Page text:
Locked In

BrockaArt, Health & WellnessLeave a Comment

Blazing hot summers can warp the mind. Anyone is forgiven for holing up inside all day to hide from the heat; lying down directly in line with a window unit set to 69*. But the mind can start spinning like the ceiling fan. Spinning away the doldrums. She preferred the sound of the a/c to television on in the background. Something about daytime tv made her feel depressed. Watching tv all day was wasting away, frankly. She resented the tv; she resented people who watched tv. 

This tiny, six hundred-square foot duplex could get really brutal in the summer. All of the heat would gather itself into a fireball in the kitchen. The clothes washer and dryer shared space with the oven, and there would be literal hell if both were going at the same time. The backdoor for the house accessed this kitchen/laundry, and seeing as though it was the main coming and going door, the cold air was constantly let out and the hot air let in. Cool solace was being shut in one of the bedrooms. 

One of her favorite running buddies busts through the back door unannounced. This was ok if he was riding on a long stretch of taking his meds. He was an integral part of the friend group, full of spunk and entertainment, and yet he was a severe schizophrenic. Months could go by with no issues. The lapses seemed more intense when they did occur, though. A sneaky and pernicious thing happens when a schizophrenic or bi-polar person takes their medicine with consistency and recognizes how well they feel, only to believe they can stop taking their meds now that they’re better. The plummet is real. So there was no way of knowing how serious or short and fleeting this episode would be. He had come over and gone straight to the only bathroom in this two-bedroom house and locked himself in.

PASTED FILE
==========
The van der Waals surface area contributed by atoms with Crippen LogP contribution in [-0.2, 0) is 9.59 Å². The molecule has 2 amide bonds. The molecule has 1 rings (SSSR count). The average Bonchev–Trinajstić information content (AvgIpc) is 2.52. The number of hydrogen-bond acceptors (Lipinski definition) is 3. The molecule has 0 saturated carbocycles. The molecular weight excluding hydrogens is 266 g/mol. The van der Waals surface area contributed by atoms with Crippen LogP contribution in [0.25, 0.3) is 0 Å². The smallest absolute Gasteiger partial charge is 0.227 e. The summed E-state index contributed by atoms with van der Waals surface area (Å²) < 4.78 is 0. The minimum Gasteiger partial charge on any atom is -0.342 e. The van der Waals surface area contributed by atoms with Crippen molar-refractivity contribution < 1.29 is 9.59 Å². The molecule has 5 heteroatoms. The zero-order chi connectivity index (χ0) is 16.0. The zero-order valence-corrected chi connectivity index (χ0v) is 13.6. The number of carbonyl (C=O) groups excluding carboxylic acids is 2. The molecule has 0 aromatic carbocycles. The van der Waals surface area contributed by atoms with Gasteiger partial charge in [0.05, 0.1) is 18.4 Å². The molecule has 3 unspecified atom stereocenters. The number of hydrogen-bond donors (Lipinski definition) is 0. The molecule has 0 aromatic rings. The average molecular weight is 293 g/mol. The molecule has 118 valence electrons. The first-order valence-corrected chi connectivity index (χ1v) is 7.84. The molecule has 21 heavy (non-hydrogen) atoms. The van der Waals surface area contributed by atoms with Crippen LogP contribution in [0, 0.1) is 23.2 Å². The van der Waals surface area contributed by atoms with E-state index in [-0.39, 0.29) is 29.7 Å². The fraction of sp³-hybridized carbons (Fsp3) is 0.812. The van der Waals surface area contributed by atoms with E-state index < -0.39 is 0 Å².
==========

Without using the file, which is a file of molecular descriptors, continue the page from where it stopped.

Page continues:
Jackson Pollock, 1948

He was being followed; the Feds were out to get him; everyone in this house worked for the government or was an FBI agent; we were strangers. There was no trust, only fear. He was out of his mind. No amount of light tapping at the door and whispering pleas of sincerity and care could coax him out. Shit out of luck if you had to pee. No, seriously. Leave, and go to the closest grocery store. Last time, he was in there an hour. This time it would be three.  

The house had to wait out the one locked within. And he had to wait out being locked inside his mind. No one can reason with a person in the throes of a mental disorder. It’s not them we tell ourselves, it’s the disease. There’s only so much care and comfort a friend can extend to one being pulled and stretched like a rubber band before they snap.  

He never got out. Late one night, a few years later, he would burrow himself into a sleeping bag on his parent’s front yard lawn, and shoot himself in the head.  


Abstract Expressionism bloomed in the era of the Cold War as well as social and cultural conservatism. After the war, the US became a global power. This means, there was a huge economic growth that citizens were enjoying. However, the climate was unsettling; power came with insanity and the constant fear of the stranger, or the enemy (communism). Abstract Expressionism symbolized the freedom of speech in a sense; artistic freedom that was not the object of judgment. This is exactly why it set its roots so quickly and so deeply. The movement gained its acceptance because of the idea of freedom it provided through the action painting. –Daily Art Magazine

BrockaLocked In

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